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Jesus

Conclusions and Closure

Someone recently told me that I’m good at conclusions, or something like that. I’m good at concluding things. I wouldn’t disagree, but I think sometimes I go too far in cutting things off before their time, for the sake of moving on.

Whenever I go away on holidays, the last morning is always wobbly. Knowing that I have a drive ahead of me, knowing that I have my life to get back to, I can’t fully relax until I’m on the road. My suitcase packed up, I’m ready to go earlier than most because I’m no longer in holiday mode. My mind is thinking ahead to everything I have to do when I get home that night, the day after, the week after. I no longer like the feeling of being in two places at once; I’d rather have all my stuff – and me! – back in normal routine.

It’s a stark contrast to the feeling of driving towards your holiday. That I love. I love only having one suitcase and leaving most of my items behind. I love the drive because you’re in between lives and there’s a feeling of no responsibility. On the drive I have no one to answer to other than myself, no demands. It’s driving away from the ordinary as though normal life doesn’t exist.

But that last morning? The drive is too slow, I’m too antsy. I’d rather it was done so I could move on to the next thing. After the holidays I only feel ‘normal’ again once my laundry is done and my suitcase is completely unpacked.


For most of year 12 I was discontent because I just wanted school to be over. I couldn’t settle down and found my emotions all over the place. I wanted to be finished and going onto the next thing.

I don’t like leaving projects half done. If I’m decluttering something, we’re doing the whole lot. I hate having items on the floor that don’t belong there; rubbish bags, donation piles. I want it all out, and I want it all out now. The things to donate I’ll store in the car ready to go so I don’t have to look at them anymore, and I empty the bins as soon as I can.

I want to be done. If something doesn’t fit into my life anymore, I want it gone. What’s the point of lingering?

As I said, I think I go too far in this way. Cutting things off and not always letting myself feel all the emotions properly for the sake of moving forward and going onto the next thing.

Each time I’ve had the inkling that I’ll leave a job, I struggle to finish well because in my mind I’m already gone. If a friend distances themselves, I don’t always have the patience to reel them back in.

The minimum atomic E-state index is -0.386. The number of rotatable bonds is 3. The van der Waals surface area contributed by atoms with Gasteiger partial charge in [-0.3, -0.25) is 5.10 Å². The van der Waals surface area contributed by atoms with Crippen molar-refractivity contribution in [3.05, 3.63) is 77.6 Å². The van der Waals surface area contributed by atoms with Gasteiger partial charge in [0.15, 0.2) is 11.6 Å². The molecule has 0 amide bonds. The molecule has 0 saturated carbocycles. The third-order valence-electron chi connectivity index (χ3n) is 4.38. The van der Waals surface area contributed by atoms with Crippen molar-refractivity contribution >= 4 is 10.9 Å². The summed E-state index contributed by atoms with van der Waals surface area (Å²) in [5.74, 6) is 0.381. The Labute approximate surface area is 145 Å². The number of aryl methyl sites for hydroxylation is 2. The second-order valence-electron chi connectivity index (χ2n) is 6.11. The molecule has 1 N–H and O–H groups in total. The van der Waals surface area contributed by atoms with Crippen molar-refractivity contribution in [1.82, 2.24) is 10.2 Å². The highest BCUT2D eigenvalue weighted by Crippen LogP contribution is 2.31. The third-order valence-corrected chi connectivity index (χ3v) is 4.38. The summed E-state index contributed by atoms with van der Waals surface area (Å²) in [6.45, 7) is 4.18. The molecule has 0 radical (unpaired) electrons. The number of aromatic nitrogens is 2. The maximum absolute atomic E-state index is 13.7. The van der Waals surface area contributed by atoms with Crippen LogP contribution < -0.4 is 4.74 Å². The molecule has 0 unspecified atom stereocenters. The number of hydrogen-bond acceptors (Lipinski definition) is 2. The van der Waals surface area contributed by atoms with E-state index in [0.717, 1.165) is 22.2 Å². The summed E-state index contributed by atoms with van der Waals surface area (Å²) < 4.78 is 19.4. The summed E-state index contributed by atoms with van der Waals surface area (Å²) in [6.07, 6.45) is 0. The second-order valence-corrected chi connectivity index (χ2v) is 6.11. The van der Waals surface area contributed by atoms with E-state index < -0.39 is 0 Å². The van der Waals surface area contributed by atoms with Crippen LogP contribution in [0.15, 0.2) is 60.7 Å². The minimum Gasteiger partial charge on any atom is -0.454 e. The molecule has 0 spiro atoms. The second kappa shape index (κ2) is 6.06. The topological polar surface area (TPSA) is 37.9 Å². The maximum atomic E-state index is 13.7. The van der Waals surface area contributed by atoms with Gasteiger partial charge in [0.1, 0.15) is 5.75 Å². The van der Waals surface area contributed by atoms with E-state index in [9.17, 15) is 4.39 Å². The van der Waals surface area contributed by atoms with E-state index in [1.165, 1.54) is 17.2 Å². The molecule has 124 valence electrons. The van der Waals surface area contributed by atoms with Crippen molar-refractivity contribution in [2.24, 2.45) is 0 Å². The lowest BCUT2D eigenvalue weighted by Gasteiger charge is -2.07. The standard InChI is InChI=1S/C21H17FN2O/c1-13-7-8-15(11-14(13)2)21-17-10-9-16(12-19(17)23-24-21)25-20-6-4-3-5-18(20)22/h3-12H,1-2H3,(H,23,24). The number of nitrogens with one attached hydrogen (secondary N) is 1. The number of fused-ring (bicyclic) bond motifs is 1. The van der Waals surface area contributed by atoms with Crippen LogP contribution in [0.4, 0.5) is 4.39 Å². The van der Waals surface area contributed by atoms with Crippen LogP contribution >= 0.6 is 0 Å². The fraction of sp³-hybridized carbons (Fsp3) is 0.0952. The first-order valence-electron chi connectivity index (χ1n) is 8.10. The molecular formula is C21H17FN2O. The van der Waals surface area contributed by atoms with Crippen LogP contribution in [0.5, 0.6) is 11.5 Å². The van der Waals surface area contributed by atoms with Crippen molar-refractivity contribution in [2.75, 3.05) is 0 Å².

Thinking to my breakup last year, the relationship constantly felt incomplete. Even when I cut things off best I could (delete their number, unfriend them on Facebook) and tried to move forward, it didn’t feel like an ending.

It felt like an open wound.

I tried to create closure for myself even though I’m not so sure closure in that sense even exists. Because closure is final, but feelings don’t work that way. You can’t rip out the love you have for someone else just because they’re gone, or just because you’re no longer allowed to express it.

The breakup felt like an incomplete ending because the only way to not feel incomplete would be to stay together. Of course the breakdown of a relationship won’t feel finished, you’re suddenly unable to connect with someone who you spent so much time with and invested in.

Closure means you’ve said all you need to, means you’ve smoothed over the wrinkles, means you’re not angry or upset anymore, right? Closure is finishing the book and feeling satisfied by the last page.

Only, in the aftermath of a breakup there’s always more to say but not the right person to say it to. In the aftermath of a breakup the book prematurely ends because you expected it to finish with happy ever after. But it doesn’t.

I’m still learning how to reconcile the part of me that wants to move forward and cut things off with the part of me that needs to process, feel, and accept. I’m still learning that I don’t have to date someone else right away for the sake of everyone else’s opinions about me, and it’s okay that I don’t want to date anyone else right now. Because it won’t always be this way. (Right?) (Right??)

Maybe closure isn’t about seeing the other person on the street and feeling nothing for them, but in trusting God with your life and the path He’s taken you on.

If that’s the case, I do not have closure. But I’m trying to.

Sarah xx

By Sarah

My name is Sarah and I’m a twenty three year old who loves Jesus first and foremost, finds joy in the simple things, and appreciates a good metaphor and oxford comma.

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